Frustratingly the setup here is actually not a terrible idea. While off in North Korea, Bond gets captured and is imprisoned for more than a year. Once he gets out he realizes that M would have let him out to dry, and he decides to engage with his own connections to uncover why his operation got blown in the first place. So he gets to traipse about Hong Kong and Cuba for a bit, but this really doesn’t lead anywhere, because as soon as the first act concludes this thematic idea is mostly abandoned for rote formulation on what a Bond film needs to be. That formula includes big bad Gustav Graves (Toby Stephens), the alias assumed by a Korean general after Bond kicks him off a cliff, planning to burn down the world with his space laser. Bond has to stop him with the help with Jinx Johnson (Halle Berry) and the duplicitous Miranda Frost (Rosamund Pike). Bond eventually goes from Korea, to Cuba, to England, to Iceland, and back again. All soundtracked with thudding club beats and garish effects.
The problem with the movie can be basically cut into two parts: it looks horrendous and the it takes itself way too seriously for the actual content on screen. To try and get ahead of mocking critiques director Lee Tamahori leans into the too cool it vibe while including elements like sneak surfing and invisible cars. You see, these elements are not inherently a problem for the film, but the film keeps insisting that these things are slick and not silly. Like when you speed ramp a shot of the invisible car you are insisting that what’s being shown on screen is the thing an audience will go wild for. Instead you are highlighting the ridiculousness in a manner that demonstrates how goofy the whole experience truly is.
This is also linked to the general look of the film, which takes all the wrong lessons from stuff like The Matrix and The Phantom Menace. What we have here is an overblown looking feature that also has the textural template of late 90’s screensaver. Even before we get to the ropier digital effects the whole thing is just color timed to hell. The washed-out look of the cold open, or the chintzy glassiness of the Iceland sequence. Each just turns the exotic local into a set for an ugly music video.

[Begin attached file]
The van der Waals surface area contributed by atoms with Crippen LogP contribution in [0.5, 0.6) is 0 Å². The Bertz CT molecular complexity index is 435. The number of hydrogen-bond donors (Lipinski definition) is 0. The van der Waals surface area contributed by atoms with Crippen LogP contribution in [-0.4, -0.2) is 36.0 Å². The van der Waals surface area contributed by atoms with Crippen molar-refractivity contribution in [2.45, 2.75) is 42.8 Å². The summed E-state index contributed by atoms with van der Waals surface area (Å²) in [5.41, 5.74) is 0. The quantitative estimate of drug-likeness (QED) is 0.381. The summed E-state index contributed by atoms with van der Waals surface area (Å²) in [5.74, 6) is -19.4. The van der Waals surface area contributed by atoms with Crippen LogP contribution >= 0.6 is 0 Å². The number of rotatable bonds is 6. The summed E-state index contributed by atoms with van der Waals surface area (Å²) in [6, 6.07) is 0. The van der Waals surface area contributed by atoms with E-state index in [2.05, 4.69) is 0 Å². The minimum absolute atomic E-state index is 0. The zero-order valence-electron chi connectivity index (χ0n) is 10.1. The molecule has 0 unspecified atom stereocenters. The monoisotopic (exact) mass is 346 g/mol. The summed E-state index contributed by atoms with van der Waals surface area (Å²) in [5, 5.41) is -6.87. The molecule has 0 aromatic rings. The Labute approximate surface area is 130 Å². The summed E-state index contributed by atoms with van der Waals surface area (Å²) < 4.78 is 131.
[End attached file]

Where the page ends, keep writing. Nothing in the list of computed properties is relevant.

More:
And boy the effects. Usually I’m forgiving of outmoded technologies in movies because it adds a sort of kitsch factor to what is being presented. That a movie of this scale could only look this way at a particular time. While that holds true for Die Another Day, the work is just so atrocious that it slices the eyes with the bad compositing, rendering, and lighting on hand. A rubbery Halle Berry jumping from a cliff, or a PS1-esque looking wave on which James Bond surfs. It’s all just so bad and distracting, and you wished they had pursued different setpieces for the technology they had at the time. One of the joys of many of the old Bond films, despite their myriad flaws, is the extravagant use of miniatures and practical effects, and here that joy is surely sapped away as the run time drags one.
Don’t forget the truly puzzling politics of the thing. Yes Bond has always had an icky perspective on world affairs, but here it is just laughably offensive. Portraying both Koreas in such piss poor manner that it invoked an official response from South Korea minister who said it was, “the wrong film at the wrong time.” But as you’re watching you realize just how it plainly does not make sense in a world after September 11th. Yes, yes North Korea has continued to be an ongoing issue in world affairs, but in 2002 it proved to be laughable when compared to the state of the world.
So in the effort to get out ahead of being the butt of the joke, the Brosnan run ended on one of the most laughable entries in the series. If this was how 007 would respond to the current Hollywood trends and world events, than maybe the mockery from Austen Powers was needed, and a replacement by another supermassive spy franchise was in fact good. And look what else popped up in 2002, both Spider-Man and The Bourne Identity played much better to what audiences were interested in while also being stellar movies in their own right. Bond had truly become a dinosaur, and would need a miracle of sorts to continue.
Odds and Ends
- How’s the theme and title cards? Both terrible. The Madonna song is just chintzy sounding club music that feels like an out of date conception of where music is at, and the graphics accompanying turn the implementations of Bond’s torture into sexy ladies.
- Halle Berry is honestly a great call for a Bond girl, she just won an Oscar, played a key role in the the nascent superhero boom with the X-Men movies, and is undeniably attractive. But she’s also shockingly absent from a great deal of this movie. Not popping in till around the thirty minute mark and basically disappearing till the third act.
- Hey I forgot Rosamund Pike is in this movie, and she has had a nearly twenty year career of almost becoming a mainstream and not quite cracking it.
- For all the shit given to the Star Wars prequels it is undeniable that the work they did with CGI was lightyears ahead of where almost everyone else in Hollywood was at. Watching the giant computer wave made me realize that.
- Going to be a bit of synergy between this week and next, as Lee Tamahori also directed the sequel to xXx, the delightfully subtitled xXx: State of the Union.
Next Week: Vin Diesel isn’t your daddy’s spy in xXx.